Rajiv Gandhi Assassination Case - Prosecute CBI SP
The media on 24th Nov 2013 reported under the caption ‘Former CBI official says he did not record Perarivalan’s confession verbatim’.
Mr. V. Thiagarajan, IPS(retired), who was the then CBI Superintendent of Police of the Kerala Branch said that he was assigned the task of recording the statement of accused persons in the Rajiv Gandhi assassination case in 1991. The Hindu reported, “A documentary released by the People’s Movement Against Death Penalty (PMADP) claimed that the CBI had failed to record verbatim the confessional statement of A.G. Perarivalan @ Arivu, the convict facing death penalty in the Rajiv Gandhi Assassination Case. Mr. V. Thiagarajan was quoted saying that “Arivu told me he did not know why they asked him to buy that (battery). But I did not record that in the confessional statement. Then the investigation was in progress, so that particular statement I did not record. Strictly speaking, law expects you to record a statement verbatim…... we don’t do that in practice”.
It was also reported that he said, “if he did not know that there was going to be a killing, how can you make him party to the killing. It is illogical; it is against the evidence on record. Therefore, you look at it from any angle it will be miscarriage of justice if the extreme penalty is carried out”. It appears that Mr. Thiagarajan’s concern is confined, i.e. only when the accused is visited with extreme penalty. What about the prolonged incarceration and the ordeal, not to live but merely exist as candidate of death.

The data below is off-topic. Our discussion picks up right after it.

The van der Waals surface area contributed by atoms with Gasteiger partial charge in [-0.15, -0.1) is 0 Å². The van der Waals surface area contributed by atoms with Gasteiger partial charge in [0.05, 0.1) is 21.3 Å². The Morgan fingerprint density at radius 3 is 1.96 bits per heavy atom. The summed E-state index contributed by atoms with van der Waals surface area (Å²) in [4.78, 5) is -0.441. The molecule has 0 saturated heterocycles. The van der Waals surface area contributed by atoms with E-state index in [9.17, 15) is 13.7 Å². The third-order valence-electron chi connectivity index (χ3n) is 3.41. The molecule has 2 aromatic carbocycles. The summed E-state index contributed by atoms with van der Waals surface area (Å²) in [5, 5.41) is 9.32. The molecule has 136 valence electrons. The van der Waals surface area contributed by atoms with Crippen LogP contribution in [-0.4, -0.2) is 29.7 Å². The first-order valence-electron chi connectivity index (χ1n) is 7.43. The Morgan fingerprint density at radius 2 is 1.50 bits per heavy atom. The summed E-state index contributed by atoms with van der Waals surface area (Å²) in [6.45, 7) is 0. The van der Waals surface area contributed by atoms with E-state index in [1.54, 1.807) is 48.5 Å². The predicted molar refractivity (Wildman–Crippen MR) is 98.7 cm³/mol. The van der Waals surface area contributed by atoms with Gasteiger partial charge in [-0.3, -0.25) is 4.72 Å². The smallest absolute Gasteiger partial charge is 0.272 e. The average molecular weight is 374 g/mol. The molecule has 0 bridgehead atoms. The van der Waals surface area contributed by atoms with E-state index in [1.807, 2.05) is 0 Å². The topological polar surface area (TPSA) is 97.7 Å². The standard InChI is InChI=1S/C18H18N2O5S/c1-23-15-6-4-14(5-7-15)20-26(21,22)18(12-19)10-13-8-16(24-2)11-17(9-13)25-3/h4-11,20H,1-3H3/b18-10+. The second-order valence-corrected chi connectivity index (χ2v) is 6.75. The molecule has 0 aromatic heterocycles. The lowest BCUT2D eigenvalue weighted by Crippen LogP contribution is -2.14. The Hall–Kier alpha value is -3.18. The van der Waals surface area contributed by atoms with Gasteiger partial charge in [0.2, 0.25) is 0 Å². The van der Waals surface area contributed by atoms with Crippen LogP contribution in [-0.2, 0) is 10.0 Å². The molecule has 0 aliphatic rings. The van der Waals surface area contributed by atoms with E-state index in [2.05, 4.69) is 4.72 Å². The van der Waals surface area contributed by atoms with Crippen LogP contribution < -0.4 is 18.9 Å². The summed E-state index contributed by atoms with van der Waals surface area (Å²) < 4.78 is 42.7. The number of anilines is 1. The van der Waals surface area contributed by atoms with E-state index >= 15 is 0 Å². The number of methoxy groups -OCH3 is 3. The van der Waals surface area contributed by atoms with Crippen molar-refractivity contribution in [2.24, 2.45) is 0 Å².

On 25th Nov 2013, The Hindu daily reported quoting former CBI Director D.R. Karthikeyan, who headed the Special Investigation Team (SIT), said that “the investigation was perhaps one of the fairest ever done and our work was applauded by the Court and the Interpol as a model investigation. But he refused to comment further about the case as he is tired of answering doubts over the probe”. But in the same news item, Perarivalan’s mother Arputhammal was quoted saying that “the imprisonment of Perarivalan @ Arivu for over 22 years was unjustified since the conviction was based on a confession statement that lacked clarity and facts”. She was also quoted saying, “we finally see a ray of hope, my family is happy. We welcome the statement of Mr. Thiagarajan”. On the next day, 26th Nov 2013, The Hindu newspaper reported that Perarivalan’s counsel Advocate N. Chandrasekaran that he will move the Court soon seeking to examine the former official again. It was also quoted him saying, “We are not going to leave the matter at this. I will file a petition before the Supreme Court seeking reopening of the evidence. Mr. Thiagarajan should be brought to the box (witness box) again. They designed the charge sheet according to their convenience.”
The above said revelations of former CBI official, Mr. Thiagarajan is an admission of guilt by the officer concerned about his intentional omission and commission, which would attract various offences enumerated in Chapter IX and XI of the Indian Penal Code, viz. Sections 166, 167, 193, 194, 195, 196 etc. Section 194 says, “Whoever gives or fabricates false evidence intending thereby to cause or knowing it to be likely that he will thereby cause, any person to be convicted of an offence which is capital by the law for the time being in force in India, shall be punished with imprisonment for life or with rigorous imprisonment for a term which may extend to ten years and shall also be liable to fine”.